I recently finished The Shakespeare Stealer by Gary L. Blackwood. It was a fun read, with likeable characters, good historical detail, and plenty of suspense and plot twists, though there was one twist that went too far, in my opinion. This prompted me to think about some of the other Shakespearean-inspired books I've read, and I decided to compile a list of them for you. (Yay!) Brevity is the soul of wit, so I'll try to briefly outline each book and give my opinion on it, but, judging from my previous posts, I have a tendency to go the Polonius route and write way more than I thought I would.
The Fool's Girl, by Celia Rees, is both a historical fiction about Shakespeare himself and a reimagining of one of his best-loved comedies, Twelfth Night. This novel picks up where the story of Twelfth Night leaves off, introducing Violetta, the daughter of Viola and Orsino, as the new heroine. When her home is destroyed, Violetta flees to London with her companion, Feste, and the two outcasts encounter William Shakespeare and his acting company, who agree to help the pair face off against their arch-nemesis, Malvolio. This book was doubly fun, because it gave me historical Shakespeare and a fantasy on one of his plays. The portrayal of Shakespeare in this novel is one of my favorite characterizations of the Bard; I found him likeable, clever, caring, and adventurous - in other words, everything that I like to think the real William Shakespeare actually was. And hey, Anne Hathaway was in this book! Not for very long, but still, I was excited! It's a fun adventure with sympathetic characters and plenty of historical detail.
More recent historical Shakespeare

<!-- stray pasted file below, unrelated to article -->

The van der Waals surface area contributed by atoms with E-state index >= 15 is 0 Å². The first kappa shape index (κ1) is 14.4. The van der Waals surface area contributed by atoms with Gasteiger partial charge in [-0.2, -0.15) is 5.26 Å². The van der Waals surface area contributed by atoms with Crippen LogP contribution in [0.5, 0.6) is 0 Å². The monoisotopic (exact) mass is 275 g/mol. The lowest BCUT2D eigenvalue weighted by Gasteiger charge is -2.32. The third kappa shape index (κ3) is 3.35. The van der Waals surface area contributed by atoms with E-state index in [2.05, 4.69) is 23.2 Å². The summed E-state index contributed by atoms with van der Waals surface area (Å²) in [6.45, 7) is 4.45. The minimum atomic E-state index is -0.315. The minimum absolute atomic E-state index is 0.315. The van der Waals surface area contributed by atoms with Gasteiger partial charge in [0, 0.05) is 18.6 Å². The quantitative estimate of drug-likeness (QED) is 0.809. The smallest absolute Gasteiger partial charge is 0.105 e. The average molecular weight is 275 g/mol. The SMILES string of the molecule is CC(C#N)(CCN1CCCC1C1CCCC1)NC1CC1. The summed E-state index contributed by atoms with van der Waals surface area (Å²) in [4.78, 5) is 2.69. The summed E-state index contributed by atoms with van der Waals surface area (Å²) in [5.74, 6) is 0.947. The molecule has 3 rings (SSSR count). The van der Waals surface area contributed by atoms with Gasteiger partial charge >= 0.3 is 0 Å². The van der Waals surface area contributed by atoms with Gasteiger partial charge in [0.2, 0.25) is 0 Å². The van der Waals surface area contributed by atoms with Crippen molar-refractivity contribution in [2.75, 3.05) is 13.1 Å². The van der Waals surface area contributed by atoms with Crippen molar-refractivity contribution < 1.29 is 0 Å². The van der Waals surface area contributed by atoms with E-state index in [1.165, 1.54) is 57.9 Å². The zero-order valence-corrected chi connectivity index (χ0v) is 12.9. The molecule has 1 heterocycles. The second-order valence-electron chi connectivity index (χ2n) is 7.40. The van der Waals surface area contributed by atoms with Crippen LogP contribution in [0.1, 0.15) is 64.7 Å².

Series: Images of America
It may just be because I really love the Oregon Shakespeare Festival, but I really enjoyed reading this book. It's not a novel, but a nonfiction compilation of the origins, development, and subsequent history of the Oregon Shakespeare Festival located in Ashland, Oregon. It's very informative and interesting, and it has great pictures, too.
Premiered: 24th August 1966, Edinburgh Fringe Festival, Scotland
Tom Stoppard's tragicomic play Rosencrantz and Guildenstern are Dead is the author's rewriting, from a slightly different viewpoint and in a different literary style, of Shakespeare's Hamlet. Stoppard uses the two tangential characters of Rosencrantz and Guildenstern to raise questions about language, literature, intertextuality, and the secret lives of an author's characters. Goodreads says this about it: "Hamlet told from the worm's-eye view of two minor characters, bewildered Rosencrantz and Guildenstern. Echoes of Waiting for Godot resound, reality and illusion mix, and where fate leads heroes to a tragic but inevitable end." (Wait, did that make sense to you? Because it didn't to me.) Stoppard's play is witty, hilarious, dark, deep, and uncomfortable. And yes, they die at the end. Now don't you want to go read it?
Random Fun Shakespeare
This volume contains information about Shakespeare's life, each of his plays, and his poetry. It has beautiful full-color illustrations on just about every page. Basically it is the be-all and end-all of everything Shakespeare related.
If none of these works piqued your interest, there's a whole world of Shakespearean-related books that I haven't even touched on, because I haven't read them. Whether you want a non-fiction biography, a collection of Shakespeare's own writings, or a fantasy on some of his themes, there's something out there for you. Because, for William Shakespeare, all the world's a stage.